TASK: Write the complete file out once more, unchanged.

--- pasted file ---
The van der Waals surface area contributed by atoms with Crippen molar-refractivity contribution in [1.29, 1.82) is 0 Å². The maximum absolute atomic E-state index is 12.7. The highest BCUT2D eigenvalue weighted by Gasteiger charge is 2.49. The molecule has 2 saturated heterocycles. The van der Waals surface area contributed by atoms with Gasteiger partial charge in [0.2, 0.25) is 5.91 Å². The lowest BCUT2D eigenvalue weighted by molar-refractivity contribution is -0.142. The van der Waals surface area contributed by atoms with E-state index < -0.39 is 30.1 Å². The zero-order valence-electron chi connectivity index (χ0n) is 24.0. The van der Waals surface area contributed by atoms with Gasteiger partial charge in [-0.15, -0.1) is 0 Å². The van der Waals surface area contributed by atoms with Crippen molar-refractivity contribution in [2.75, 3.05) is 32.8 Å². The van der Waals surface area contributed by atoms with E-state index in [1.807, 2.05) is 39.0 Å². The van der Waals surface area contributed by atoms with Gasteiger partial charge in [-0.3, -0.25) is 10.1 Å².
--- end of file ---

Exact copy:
The van der Waals surface area contributed by atoms with Crippen molar-refractivity contribution in [1.29, 1.82) is 0 Å². The maximum absolute atomic E-state index is 12.7. The highest BCUT2D eigenvalue weighted by Gasteiger charge is 2.49. The molecule has 2 saturated heterocycles. The van der Waals surface area contributed by atoms with Gasteiger partial charge in [0.2, 0.25) is 5.91 Å². The lowest BCUT2D eigenvalue weighted by molar-refractivity contribution is -0.142. The van der Waals surface area contributed by atoms with E-state index < -0.39 is 30.1 Å². The zero-order valence-electron chi connectivity index (χ0n) is 24.0. The van der Waals surface area contributed by atoms with Gasteiger partial charge in [-0.15, -0.1) is 0 Å². The van der Waals surface area contributed by atoms with Crippen molar-refractivity contribution in [2.75, 3.05) is 32.8 Å². The van der Waals surface area contributed by atoms with E-state index in [1.807, 2.05) is 39.0 Å². The van der Waals surface area contributed by atoms with Gasteiger partial charge in [-0.3, -0.25) is 10.1 Å².